Until recently, people have been told they can’t have a loan, for example, because the system says no (not the individual dealing with them). That’s because of the way our businesses have been built.

We are seeing a change in the way we work: Ricardo Semler’s “Maverick”, John Roberts “The Modern Firm”, were published 30 years ago. We are seeing changes in how we account for the interactions we have with customers.

This firm which used to be hierarchical is morphing into a network of relationships. If you cannot value something you’re not able to move it onto a balance sheet: we must be able to measure capability and relationship in some way.

We’ve been talking for some time about the fact that, after the agricultural and industrial ages, we are now in the Information Age. In the industrial age, we could build many processes that were linear, and we could build pipes for the work processes, and we could predict what was going to happen.

09.30: Why do we want to increase our fixed costs? Because that’s what we do by filling our day with meetings. But workers are changing (Millennial generation) and tools are changing.

The thing is, change is a constant, the exiting of the graphical user interface, and the use of touch, is happening at almost the speed of light. The child expects the screen to talk back. And touch will be augmented with voice. I was at a google zeitgeist last year and I was amazed to see how much I could do just using my eyes: it’s not commercially viable yet, but it’s only a matter of time.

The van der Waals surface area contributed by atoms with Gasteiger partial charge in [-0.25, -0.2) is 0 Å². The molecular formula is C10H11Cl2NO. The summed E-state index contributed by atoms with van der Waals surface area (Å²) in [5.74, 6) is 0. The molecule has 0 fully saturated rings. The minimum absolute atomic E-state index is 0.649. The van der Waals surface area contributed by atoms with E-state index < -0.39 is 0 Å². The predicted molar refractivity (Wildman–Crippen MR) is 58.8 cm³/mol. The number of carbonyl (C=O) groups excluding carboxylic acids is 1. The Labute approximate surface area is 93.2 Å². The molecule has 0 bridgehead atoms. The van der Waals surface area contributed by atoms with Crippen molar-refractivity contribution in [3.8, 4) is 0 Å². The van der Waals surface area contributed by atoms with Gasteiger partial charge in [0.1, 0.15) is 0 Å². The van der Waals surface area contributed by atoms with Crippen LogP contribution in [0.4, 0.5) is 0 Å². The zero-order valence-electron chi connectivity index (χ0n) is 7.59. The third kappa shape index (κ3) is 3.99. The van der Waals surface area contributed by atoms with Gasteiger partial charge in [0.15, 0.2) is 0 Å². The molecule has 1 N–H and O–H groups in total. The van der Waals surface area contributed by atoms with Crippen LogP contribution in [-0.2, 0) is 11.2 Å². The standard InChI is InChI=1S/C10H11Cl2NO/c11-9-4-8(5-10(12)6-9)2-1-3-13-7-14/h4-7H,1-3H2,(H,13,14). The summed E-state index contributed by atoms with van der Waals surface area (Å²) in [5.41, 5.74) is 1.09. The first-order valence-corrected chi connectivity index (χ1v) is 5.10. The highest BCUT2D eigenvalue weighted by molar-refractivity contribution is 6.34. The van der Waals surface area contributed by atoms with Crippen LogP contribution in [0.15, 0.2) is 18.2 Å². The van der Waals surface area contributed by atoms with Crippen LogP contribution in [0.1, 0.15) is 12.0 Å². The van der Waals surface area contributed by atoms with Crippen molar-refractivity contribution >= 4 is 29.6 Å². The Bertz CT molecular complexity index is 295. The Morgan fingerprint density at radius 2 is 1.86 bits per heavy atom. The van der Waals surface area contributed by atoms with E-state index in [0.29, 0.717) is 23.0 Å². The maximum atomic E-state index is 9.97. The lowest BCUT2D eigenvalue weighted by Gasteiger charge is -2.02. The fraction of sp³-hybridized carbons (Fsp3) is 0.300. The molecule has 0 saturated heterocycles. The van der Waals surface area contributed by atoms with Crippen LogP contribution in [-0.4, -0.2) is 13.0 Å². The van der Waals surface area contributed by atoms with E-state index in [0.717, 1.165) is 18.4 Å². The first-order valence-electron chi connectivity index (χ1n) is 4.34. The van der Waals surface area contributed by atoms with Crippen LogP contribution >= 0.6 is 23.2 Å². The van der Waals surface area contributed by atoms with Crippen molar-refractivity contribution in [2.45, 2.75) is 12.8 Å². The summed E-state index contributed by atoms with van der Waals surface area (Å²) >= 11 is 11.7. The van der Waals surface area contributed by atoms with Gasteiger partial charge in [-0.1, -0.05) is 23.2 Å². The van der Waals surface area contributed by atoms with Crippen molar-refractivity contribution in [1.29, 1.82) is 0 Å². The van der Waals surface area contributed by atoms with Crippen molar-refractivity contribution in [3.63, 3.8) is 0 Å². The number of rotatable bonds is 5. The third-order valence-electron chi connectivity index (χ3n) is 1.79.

We are moving from process to pattern. We’re spending more time dealing with the exception than we’re dealing with the rule. We need to build systems that allow us to identify patterns, that enable us to have a wider and wider group of people say, I’ve seen that movie before, I know how that book ends, and stop focusing on the repeatablitly and start focusing on which pattern is this pattern nearest to, and how should I respond. Start capturing things that do not work, because you can embed them in your learning, and revisit them later. It is not failing, it’s an opportunity to learn.

When I hear about people building seed banks 60m below the ice in Sweden, I used to think, but how about survival of the fittest, but then I realised that human beings are accelerating damage to the environment and we need to start having a steward-like approach, but it may come too late: some species may have been killed off during that time when we created an artificial environment.

We need to start looking at failure as a way of future-proofing.

09.45: Kids are pretty smart about privacy. But their privacy is a lot more granular: my kids are friending me, but they are inviting me to sleep in the guestroom – they don’t expect me to go up into their bedroom and start rifling through their drawers. Stop trying to automate things that are essentially social.